Once the fruit has been crushed the juice (known as ‘must’) is stored in stainless steel tanks and allowed to ferment relying on natural yeasts. When around half the sugars have fermented into alcohol grape spirit is added to the wine at a ratio of around 1 part spirit to 4 parts wine to halt fermentation, this is where the Port wine is fortified. The wine remains sweet and the alcohol level is raised.
Once the fortification has been completed the resulting wine is then moved to one of the shipper’s lodges where it is stored in wooden casks to begin maturation. The wines can be stored for years before the master blender believes they are ready to become part of a blend.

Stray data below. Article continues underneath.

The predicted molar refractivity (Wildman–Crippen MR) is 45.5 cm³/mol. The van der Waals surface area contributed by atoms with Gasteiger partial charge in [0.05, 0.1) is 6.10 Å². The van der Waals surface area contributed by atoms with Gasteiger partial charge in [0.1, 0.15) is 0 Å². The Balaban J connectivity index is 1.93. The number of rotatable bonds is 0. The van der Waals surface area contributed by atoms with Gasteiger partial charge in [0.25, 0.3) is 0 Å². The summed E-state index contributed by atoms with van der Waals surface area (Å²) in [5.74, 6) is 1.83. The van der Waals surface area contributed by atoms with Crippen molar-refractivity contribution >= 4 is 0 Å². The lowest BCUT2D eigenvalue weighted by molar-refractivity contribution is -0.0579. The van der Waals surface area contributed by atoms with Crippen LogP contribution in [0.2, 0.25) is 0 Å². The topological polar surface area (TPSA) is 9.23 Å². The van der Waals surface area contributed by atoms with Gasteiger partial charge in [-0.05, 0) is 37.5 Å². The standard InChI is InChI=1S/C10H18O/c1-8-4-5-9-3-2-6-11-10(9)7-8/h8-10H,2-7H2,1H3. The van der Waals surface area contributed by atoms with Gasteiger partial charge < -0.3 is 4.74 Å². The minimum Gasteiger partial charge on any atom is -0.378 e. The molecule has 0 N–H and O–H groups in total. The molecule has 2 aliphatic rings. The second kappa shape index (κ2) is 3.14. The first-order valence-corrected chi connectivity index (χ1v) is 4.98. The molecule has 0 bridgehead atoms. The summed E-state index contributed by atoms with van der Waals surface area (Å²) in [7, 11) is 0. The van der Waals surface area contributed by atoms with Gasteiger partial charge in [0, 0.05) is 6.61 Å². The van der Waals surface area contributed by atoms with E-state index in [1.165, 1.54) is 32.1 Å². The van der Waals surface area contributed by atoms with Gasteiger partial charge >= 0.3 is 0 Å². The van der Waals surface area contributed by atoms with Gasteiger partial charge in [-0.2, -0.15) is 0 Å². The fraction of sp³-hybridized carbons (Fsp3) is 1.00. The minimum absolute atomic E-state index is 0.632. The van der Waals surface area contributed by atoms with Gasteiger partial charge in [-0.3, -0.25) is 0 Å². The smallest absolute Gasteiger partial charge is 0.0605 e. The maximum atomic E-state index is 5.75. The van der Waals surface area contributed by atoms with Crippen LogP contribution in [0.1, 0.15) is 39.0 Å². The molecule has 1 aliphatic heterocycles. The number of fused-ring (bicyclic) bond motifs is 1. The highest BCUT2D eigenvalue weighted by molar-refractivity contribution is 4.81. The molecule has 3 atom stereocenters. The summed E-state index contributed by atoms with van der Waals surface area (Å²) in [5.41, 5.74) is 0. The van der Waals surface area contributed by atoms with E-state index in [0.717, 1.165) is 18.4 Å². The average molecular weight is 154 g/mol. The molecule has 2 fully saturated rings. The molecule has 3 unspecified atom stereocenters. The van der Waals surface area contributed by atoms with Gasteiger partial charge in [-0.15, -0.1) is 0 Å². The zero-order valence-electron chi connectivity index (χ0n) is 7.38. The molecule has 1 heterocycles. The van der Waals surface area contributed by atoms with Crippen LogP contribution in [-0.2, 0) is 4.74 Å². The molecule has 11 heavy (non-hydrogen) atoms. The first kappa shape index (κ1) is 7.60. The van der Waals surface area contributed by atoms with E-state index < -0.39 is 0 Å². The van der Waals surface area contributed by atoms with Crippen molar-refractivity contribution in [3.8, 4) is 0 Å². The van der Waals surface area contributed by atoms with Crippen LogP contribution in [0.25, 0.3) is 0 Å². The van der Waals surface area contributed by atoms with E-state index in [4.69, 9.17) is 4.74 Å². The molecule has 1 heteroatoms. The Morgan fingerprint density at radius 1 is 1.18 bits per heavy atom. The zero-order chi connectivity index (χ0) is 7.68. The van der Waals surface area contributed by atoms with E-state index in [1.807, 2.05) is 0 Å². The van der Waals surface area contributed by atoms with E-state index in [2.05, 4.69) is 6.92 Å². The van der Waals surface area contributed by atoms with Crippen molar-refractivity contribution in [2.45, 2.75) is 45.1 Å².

The blending of the wines is a very specialised art with sometimes up to 12 / 15 batches of wine being brought together to make that perfect blend. The majority of Port wines that can be purchased are Non Vintage wines – a blend of wines from various years. A Vintage is only declared when the harvest for that particular year has been exceptional.
There is so much more to learn about Port I could go on for another page, but let now look at Sherry.
Sherry is a fortified wine made in and around the town of Jerez (pron : Hereth) in Spain. Legally if the wine is not from the area of the province of Cadiz, a triangular area between Jerez, Sanlucar de Barrameda and El Puerto de Santa Maria, then it cannot be called Sherry unless clarification of region is clearly given on the label such as ” Californian Sherry”
There are only 3 grape varietals used to make Sherry:
Palamino Fino ; used in around 90% of Sherry producing